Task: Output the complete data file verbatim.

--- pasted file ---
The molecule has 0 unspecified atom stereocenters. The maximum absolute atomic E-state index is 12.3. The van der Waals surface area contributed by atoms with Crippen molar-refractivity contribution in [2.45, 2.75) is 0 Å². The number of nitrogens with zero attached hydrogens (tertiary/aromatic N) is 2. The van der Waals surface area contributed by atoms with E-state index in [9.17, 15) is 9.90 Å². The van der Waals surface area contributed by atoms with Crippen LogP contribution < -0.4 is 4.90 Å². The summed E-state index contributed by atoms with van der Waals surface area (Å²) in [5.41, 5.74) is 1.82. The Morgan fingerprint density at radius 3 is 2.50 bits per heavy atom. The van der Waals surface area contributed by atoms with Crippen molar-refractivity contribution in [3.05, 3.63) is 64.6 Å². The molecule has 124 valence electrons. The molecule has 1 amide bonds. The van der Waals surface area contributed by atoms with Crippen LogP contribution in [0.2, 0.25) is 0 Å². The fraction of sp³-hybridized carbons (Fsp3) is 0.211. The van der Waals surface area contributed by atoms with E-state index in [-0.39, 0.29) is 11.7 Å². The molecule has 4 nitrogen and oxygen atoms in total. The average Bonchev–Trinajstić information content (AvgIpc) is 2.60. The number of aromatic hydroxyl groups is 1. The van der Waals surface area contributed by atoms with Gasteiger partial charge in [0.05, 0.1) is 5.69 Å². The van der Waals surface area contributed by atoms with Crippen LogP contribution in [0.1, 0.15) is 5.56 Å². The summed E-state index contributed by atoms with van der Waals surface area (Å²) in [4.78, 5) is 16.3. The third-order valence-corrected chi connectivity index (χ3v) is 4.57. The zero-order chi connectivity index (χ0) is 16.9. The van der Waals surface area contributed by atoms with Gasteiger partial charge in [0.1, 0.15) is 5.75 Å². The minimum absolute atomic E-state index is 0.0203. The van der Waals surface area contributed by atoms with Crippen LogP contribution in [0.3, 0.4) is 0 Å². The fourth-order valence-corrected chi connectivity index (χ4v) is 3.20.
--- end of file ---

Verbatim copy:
The molecule has 0 unspecified atom stereocenters. The maximum absolute atomic E-state index is 12.3. The van der Waals surface area contributed by atoms with Crippen molar-refractivity contribution in [2.45, 2.75) is 0 Å². The number of nitrogens with zero attached hydrogens (tertiary/aromatic N) is 2. The van der Waals surface area contributed by atoms with E-state index in [9.17, 15) is 9.90 Å². The van der Waals surface area contributed by atoms with Crippen LogP contribution < -0.4 is 4.90 Å². The summed E-state index contributed by atoms with van der Waals surface area (Å²) in [5.41, 5.74) is 1.82. The Morgan fingerprint density at radius 3 is 2.50 bits per heavy atom. The van der Waals surface area contributed by atoms with Crippen molar-refractivity contribution in [3.05, 3.63) is 64.6 Å². The molecule has 124 valence electrons. The molecule has 1 amide bonds. The van der Waals surface area contributed by atoms with Crippen LogP contribution in [0.2, 0.25) is 0 Å². The fraction of sp³-hybridized carbons (Fsp3) is 0.211. The van der Waals surface area contributed by atoms with E-state index in [-0.39, 0.29) is 11.7 Å². The molecule has 4 nitrogen and oxygen atoms in total. The average Bonchev–Trinajstić information content (AvgIpc) is 2.60. The number of aromatic hydroxyl groups is 1. The van der Waals surface area contributed by atoms with Gasteiger partial charge in [0.05, 0.1) is 5.69 Å². The van der Waals surface area contributed by atoms with Crippen LogP contribution in [0.1, 0.15) is 5.56 Å². The summed E-state index contributed by atoms with van der Waals surface area (Å²) in [4.78, 5) is 16.3. The third-order valence-corrected chi connectivity index (χ3v) is 4.57. The zero-order chi connectivity index (χ0) is 16.9. The van der Waals surface area contributed by atoms with Gasteiger partial charge in [0.1, 0.15) is 5.75 Å². The minimum absolute atomic E-state index is 0.0203. The van der Waals surface area contributed by atoms with Crippen LogP contribution in [0.3, 0.4) is 0 Å². The fourth-order valence-corrected chi connectivity index (χ4v) is 3.20.